They also offer business resources and benefits. For instance, they’ve established an organizational relationship with the Alliance of Independent Authors so all SCBWI members have access to many of their independent publishing resources and directories. SCBWI also offers numerous ways to promote yourself and your work! They have speaker listings, book listings, grants, awards and tons, tons, more.

How does SCBWI benefit the community?

I’ve mentioned all the creator benefits, but I think it’s also important to mention the community benefits. As I stated earlier, part of SCBWI’s mission is also supporting the channels for getting books in the reader’s hands. This involves partnering and supporting teachers, librarians and booksellers as well. SCBWI offers a number of ways to support classrooms and libraries. These range from the speaker directory to help aid in finding guest authors for visits, recorded author readings and book talks, themed reading lists broken down by reading level and more!

I hope this helps explain that SCBWI is so much more than just an acronym. And if you are a reader with children in your life, I hope you take some time to peruse the website and share the many offerings with others as well.

Joyana has recently accepted a volunteer position with SCBWI as their new Mid-Atlantic Independent and Self-Published Coordinator. She will be coordinating networking and programming opportunities for other Indie authors like herself. Feel free to reach out to her with any questions about this at

If you enjoyed this article, make sure you subscribe to Joyana’s blog to be the first to see her new article postings!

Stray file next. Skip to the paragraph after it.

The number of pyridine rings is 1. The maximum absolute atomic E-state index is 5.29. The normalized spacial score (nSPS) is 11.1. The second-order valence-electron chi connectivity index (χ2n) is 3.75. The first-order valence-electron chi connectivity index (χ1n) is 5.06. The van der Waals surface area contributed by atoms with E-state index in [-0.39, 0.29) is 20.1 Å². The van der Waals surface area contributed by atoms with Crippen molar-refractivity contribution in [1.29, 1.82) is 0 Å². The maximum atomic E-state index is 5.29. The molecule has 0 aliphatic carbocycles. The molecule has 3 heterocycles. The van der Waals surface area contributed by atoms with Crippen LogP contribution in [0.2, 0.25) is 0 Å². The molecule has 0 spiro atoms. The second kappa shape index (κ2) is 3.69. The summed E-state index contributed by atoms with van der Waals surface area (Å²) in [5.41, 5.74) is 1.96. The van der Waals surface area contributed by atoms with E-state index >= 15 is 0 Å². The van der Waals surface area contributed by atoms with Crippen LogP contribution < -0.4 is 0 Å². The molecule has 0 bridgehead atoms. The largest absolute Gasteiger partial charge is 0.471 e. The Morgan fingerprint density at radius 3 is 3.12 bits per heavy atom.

Remembering the Triangle Shirtwaist Fire

Have you read Joyana’s free short story yet?

Sign up for Joyana’s newsletter list today and get her free short story about the day of the Triangle fire!

Nanowrimo 2022

Nanowrimo- Is it Worth It?

Each year millions of writers sign up, but only 10-15% finish. So, why all the hype?

Nanowrimo 2022
Why all the hype about Nanowrimo?
Nanowrimo- Is it Worth It?

Nanowrimo 2022

November is here and with that brings Nanowrimo 2022. In case you don’t know, Nanowrimo stands for National Novel Writing Month. The time of year when SO many writers decide to take advantage of built in accountability, self-esteem boosts and commit themselves to writing a novel in a month. Are we masochists? Gluttons for punishment? There has to be a reason this is so popular, right? Or maybe it’s not really that hard to get 50,000 words on a page in a month.


Well, out of the 450 million of participants that sign up each year, only 10-15% of them actually finish. And since 1999 when the program began, only 250 manuscripts were ever picked up and actually published by traditional publishers. So why is there the continued hype?

Why with these crazy odds stacked against them, do writers continue to set up their profiles and get their butts in the chair each November 1st?

Why all the hype about Nanowrimo?

I think it comes down to a few reasons. The main one- Hope. Just like how the new year has become the perfect opportunity for a clean slate and goal setting time, Nanowrimo offers the possibility of getting ahead. Even if completion doesn’t occur, you’ve still got more words on the page than when you started. And isn’t that fulfilling in itself?

The second reason is– Permission. In a world where one of the hardest things about being a writer is finding time to write, a built-in excuse to prioritize writing for a few weeks is pretty darn tempting. Think of the psychology on this one. You’ve publicly committed to this goal to produce a particular word count. So, for that to happen– you have permission to let dishes and house cleaning pile up and fall back on pizza for dinner multiple nights in a row. You can even potentially take a few personal days and call in favors for extra childcare.